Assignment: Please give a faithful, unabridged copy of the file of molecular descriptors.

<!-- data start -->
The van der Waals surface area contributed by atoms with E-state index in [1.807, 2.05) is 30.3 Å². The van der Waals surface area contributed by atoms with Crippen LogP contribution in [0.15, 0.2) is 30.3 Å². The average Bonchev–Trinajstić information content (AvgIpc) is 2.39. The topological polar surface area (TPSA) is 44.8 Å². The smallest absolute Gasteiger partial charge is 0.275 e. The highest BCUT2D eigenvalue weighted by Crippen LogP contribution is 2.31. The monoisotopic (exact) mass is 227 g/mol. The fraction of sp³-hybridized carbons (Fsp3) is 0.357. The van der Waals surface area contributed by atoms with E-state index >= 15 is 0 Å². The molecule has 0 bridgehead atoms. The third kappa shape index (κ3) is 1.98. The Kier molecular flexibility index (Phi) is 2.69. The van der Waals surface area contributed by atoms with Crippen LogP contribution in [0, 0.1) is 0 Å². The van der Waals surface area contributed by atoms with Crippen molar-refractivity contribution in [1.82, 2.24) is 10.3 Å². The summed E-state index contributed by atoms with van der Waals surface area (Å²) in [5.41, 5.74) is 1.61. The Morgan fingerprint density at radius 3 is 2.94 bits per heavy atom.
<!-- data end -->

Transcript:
The van der Waals surface area contributed by atoms with E-state index in [1.807, 2.05) is 30.3 Å². The van der Waals surface area contributed by atoms with Crippen LogP contribution in [0.15, 0.2) is 30.3 Å². The average Bonchev–Trinajstić information content (AvgIpc) is 2.39. The topological polar surface area (TPSA) is 44.8 Å². The smallest absolute Gasteiger partial charge is 0.275 e. The highest BCUT2D eigenvalue weighted by Crippen LogP contribution is 2.31. The monoisotopic (exact) mass is 227 g/mol. The fraction of sp³-hybridized carbons (Fsp3) is 0.357. The van der Waals surface area contributed by atoms with E-state index >= 15 is 0 Å². The molecule has 0 bridgehead atoms. The third kappa shape index (κ3) is 1.98. The Kier molecular flexibility index (Phi) is 2.69. The van der Waals surface area contributed by atoms with Crippen LogP contribution in [0, 0.1) is 0 Å². The van der Waals surface area contributed by atoms with Crippen molar-refractivity contribution in [1.82, 2.24) is 10.3 Å². The summed E-state index contributed by atoms with van der Waals surface area (Å²) in [5.41, 5.74) is 1.61. The Morgan fingerprint density at radius 3 is 2.94 bits per heavy atom.